The police headquarters had banned the undeclared Parisian gathering scheduled for Saturday, because “presenting risks of disturbing public order”. He still held on.
The sister of Adama Traoré, a figure in the fight against police violence, had declared that she would be present “Saturday at 3 p.m. Place de la République”, after the ban on the annual march, planned for Persan and Beaumont-sur- Oise in memory of his brother who died shortly after his arrest by the gendarmes. This announcement was quickly relayed by left-wing activists and deputies from France Insoumise, but Assa Traoré did not, however, directly call on his supporters to join her.
A security cordon was erected around the statue of the Republic, allowing protesters to leave but not to return. According to the Prefecture of Police, all supporters who arrive at Place de la République to participate in the rally organized by Assa Traoré are systematically checked, fined and ousted.
Several elected officials from Nupes are present alongside the sister of Adama Traoré, place de la République, in Paris. Among them, the EELV deputy Sandrine Rousseau, the LFI deputy Éric Coquerel or the LFI deputy Mathilde Panot.
The movement departs boulevard de Magenta, while traffic was not stopped there. Several people in cars are wedged between the demonstrators.
The police headquarters had banned this undeclared Parisian gathering, because “presenting a risk of disturbing public order”. She recalled the “tense context” and the “five consecutive nights” of urban violence after the death of Nahel, 17, killed by a police officer during a road check on June 27 in Nanterre.
“No one can forbid us to march, to defend our democracy, our freedom and I will continue to say: justice for Adama my brother who died on his birthday,” she chanted.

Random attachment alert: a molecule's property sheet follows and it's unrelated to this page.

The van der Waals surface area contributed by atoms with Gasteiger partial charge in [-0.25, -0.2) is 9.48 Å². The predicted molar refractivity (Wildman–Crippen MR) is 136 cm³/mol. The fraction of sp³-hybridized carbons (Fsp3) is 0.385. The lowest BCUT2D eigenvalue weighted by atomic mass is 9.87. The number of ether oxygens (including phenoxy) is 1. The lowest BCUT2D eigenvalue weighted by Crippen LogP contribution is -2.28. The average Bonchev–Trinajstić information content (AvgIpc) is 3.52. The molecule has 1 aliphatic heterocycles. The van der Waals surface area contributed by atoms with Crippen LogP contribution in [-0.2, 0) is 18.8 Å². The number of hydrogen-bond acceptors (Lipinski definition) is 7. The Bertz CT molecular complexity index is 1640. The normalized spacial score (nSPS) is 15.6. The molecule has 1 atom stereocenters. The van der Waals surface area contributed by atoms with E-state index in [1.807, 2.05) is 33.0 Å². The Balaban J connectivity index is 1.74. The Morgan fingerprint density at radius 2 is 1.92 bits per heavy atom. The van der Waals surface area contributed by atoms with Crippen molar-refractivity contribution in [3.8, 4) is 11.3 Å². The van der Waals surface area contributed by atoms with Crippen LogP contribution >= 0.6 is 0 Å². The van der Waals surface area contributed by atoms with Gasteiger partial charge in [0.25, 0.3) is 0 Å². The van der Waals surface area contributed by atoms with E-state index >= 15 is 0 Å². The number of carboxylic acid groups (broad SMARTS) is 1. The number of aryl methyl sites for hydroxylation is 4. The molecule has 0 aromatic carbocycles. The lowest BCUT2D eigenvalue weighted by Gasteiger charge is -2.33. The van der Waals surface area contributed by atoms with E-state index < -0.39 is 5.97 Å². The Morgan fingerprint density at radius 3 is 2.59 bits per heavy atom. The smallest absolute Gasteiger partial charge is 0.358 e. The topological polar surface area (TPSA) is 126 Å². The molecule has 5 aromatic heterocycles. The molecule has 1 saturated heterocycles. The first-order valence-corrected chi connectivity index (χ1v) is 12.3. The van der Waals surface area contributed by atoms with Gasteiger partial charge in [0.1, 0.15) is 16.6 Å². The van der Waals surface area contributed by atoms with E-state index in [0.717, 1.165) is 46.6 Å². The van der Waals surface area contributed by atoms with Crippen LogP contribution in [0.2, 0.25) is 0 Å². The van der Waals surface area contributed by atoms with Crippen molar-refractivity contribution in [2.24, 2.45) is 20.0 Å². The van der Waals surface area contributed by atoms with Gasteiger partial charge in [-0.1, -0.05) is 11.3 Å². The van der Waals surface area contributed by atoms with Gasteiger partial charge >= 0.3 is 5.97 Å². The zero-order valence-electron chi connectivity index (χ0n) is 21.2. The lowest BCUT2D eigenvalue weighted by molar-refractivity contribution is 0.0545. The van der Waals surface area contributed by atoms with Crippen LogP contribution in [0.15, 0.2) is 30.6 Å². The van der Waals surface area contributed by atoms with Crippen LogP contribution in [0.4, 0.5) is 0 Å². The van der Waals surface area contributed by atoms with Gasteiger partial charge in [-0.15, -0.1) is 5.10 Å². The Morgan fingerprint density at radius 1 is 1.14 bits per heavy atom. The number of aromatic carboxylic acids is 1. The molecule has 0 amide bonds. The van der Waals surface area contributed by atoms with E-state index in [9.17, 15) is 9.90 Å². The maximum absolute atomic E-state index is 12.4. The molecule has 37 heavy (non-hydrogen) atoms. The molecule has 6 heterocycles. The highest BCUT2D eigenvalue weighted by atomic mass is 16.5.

“We were going to march this year, for the seventh year, to demand truth and justice for Adama (…). We have always marched calmly, in an organized way”, she added, in front of hundreds demonstrators and certain left-wing political figures, including Mathilde Panot, LFI deputy, and Eric Coquerel. “We want to hide our dead, we want to hide police violence”, denounced Assa Traoré again.
“We have always demonstrated in peace. They throw oil on the fire. We have always marched to denounce police impunity,” said Assa Traoré, present on the spot. Surrounded by a swarm of reporters and applauded by dozens of people, Assa Traoré speaks on the sidelines of her visit to the rally banned by the Paris police headquarters.
Jérôme Legavre, LFI deputy in the twelfth district of Seine-Saint-Denis interviewed by Le Figaro, came to demonstrate in the Place de la République despite the ban to denounce “the liberticidal escalation of the government”: “This government has decided to repress all those who step up to denounce this violence, from the repression unleashed after 49.3 to the death of Nahel. This is the reason why I came despite the ban”.
Louis Boyard, LFI deputy for the third constituency of Val-de-Marne, is also present at the demonstration “This march has existed for 7 years, why is it prohibited? It’s incomprehensible, people are asking for justice and truth. Does the President of the Republic want to add fuel to the fire? he declares.
Arrests took place on Saturday, July 8, on the sidelines of the march organized by the collective “Truth for Adama”, Place de la République in Paris.
Youssouf Traoré, a member of the family, was arrested by the police during a tough arrest. He was then taken to the hospital, before being placed in police custody for “violence against a person holding public authority” and “rebellion”, said the Paris prosecutor’s office. Youssouf Traoré is suspected of having injured a police commissioner in the eye during the demonstration.
Throughout France, “citizen marches” against police violence have taken place in several other cities in France.
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